From Elizabeth Cherry Siebert
LG&E and KU’s Fund for the Arts campaign coordinator
Board member, Kentucky Shakespeare
If you’re like me, it’s easy to forget how fortunate we are in Kentucky when it comes to the wealth of opportunities we have in experiencing art. Community traditions have always included brilliant winter performances of The Nutcracker, spring premieres of new American plays and summer nights with free Shakespeare under the stars. Children from every county have grown up riding yellow school buses on field trips to the Kentucky Center, and across the state, children learn confidence, expression and conflict resolution on stages, in ensembles and art studios. While these experiences are engrained in our collective memories and our lives, not every community in America is so lucky. I support the Fund for the Arts through my company’s employee-giving program because, like you, I want to continue living in a community where the arts flourish in every season of the year.
I started performing theatre on stage when I was 16 and studied to be a professional theatre director, but my path changed and now I enjoy the arts as a spectator and advocate. Yet even today when travelling across the country, I am repeatedly asked how and why Kentucky has become such a great place for the arts. The answer to me is simple. Kentucky is the heart of the country. It is the “Gateway to the South,” a stopping place for explorers like Lewis and Clark and a pivot-point for touring performers and Broadway shows. It is because of who we are and where we are located that the people of Kentucky are creative, strong and resilient – which is why our arts community is creative, strong and resilient. But, more than that, it is because of the Fund for the Arts that our community is so rich in the arts. Since 1949, the Fund has stepped in when arts groups struggled, when new arts groups were blooming, when economic times were hard and donations may have wavered. The arts need to be nourished to survive, and the Fund for the Arts, as the oldest unified arts fund in the country, needs your support. Not just once a year for tax deductions or a ticket sale, but year-round.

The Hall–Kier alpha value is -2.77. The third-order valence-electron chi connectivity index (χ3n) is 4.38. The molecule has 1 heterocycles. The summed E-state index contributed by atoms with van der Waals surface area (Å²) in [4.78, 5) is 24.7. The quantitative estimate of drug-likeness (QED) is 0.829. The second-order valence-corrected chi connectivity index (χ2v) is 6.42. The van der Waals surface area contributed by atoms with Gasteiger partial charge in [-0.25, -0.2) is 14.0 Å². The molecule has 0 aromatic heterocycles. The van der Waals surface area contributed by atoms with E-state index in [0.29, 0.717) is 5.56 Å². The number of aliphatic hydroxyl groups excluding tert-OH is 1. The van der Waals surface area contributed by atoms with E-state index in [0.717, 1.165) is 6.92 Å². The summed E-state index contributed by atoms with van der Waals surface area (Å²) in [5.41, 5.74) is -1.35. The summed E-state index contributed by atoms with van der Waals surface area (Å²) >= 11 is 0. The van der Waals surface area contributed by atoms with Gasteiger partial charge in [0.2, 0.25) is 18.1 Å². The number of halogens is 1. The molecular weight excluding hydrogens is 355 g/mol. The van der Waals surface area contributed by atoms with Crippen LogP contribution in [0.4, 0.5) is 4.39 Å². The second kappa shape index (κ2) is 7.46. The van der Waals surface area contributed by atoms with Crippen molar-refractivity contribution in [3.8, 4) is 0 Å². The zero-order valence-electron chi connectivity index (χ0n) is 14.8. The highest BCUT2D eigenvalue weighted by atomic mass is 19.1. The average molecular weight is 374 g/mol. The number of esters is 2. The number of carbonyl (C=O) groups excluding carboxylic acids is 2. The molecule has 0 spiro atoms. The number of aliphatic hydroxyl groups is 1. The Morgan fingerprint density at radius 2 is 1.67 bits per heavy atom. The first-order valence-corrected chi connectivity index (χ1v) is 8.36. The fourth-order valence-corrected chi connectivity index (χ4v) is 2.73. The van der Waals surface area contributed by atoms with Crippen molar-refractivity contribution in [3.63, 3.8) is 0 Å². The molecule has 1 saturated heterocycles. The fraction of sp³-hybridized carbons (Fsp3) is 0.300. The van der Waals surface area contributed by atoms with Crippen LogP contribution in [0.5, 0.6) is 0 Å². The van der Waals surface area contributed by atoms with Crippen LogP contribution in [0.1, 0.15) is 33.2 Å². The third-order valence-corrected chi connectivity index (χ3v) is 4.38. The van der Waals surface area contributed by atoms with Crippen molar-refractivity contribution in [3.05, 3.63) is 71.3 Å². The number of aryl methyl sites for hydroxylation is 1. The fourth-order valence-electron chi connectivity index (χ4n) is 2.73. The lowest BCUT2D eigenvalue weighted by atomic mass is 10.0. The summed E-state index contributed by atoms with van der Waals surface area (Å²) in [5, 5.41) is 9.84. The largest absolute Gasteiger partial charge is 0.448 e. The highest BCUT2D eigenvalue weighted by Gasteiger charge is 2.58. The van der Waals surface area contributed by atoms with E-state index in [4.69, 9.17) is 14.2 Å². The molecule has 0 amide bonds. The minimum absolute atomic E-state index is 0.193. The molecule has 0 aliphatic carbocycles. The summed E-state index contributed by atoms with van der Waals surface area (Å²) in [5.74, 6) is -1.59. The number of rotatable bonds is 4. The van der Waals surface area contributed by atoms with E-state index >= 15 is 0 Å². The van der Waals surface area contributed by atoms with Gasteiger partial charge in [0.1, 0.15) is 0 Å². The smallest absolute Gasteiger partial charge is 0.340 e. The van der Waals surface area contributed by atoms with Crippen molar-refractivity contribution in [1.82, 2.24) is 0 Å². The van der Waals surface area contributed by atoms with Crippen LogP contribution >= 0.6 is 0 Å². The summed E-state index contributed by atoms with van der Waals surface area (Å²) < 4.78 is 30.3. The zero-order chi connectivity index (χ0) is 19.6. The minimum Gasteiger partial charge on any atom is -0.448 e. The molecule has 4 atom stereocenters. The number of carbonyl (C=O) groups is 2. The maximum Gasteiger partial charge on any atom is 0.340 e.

At LG&E and KU, where I’m the employee-giving coordinator, our employees donate via each paycheck, any amount of their choosing. Those easy payroll deductions give to the arts 26 times a year. That means every two weeks, our contributions to the arts community flow to the Fund for the Arts, and then the Fund ensures that arts groups continue to thrive. LG&E and KU’s Chief Operating Officer Paul Thompson is the Fund for the Arts Campaign Chair this year, and he fully recognizes that the arts make a stronger, more vibrant community. Today’s employees are putting a larger emphasis on quality of life when they choose a city to live in and a company to work for — so if your company doesn’t already have an employee-giving program that supports the Fund for the Arts, ask for it. Let your employers know that you will contribute. Even just a dollar a pay period, multiplied by every pay period, multiplied by every one of you reading this, can add up to a huge amount of money to keep the music flowing and the applause going in Kentucky. Let’s work together to keep the arts culture and our community traditions strong for generations to come.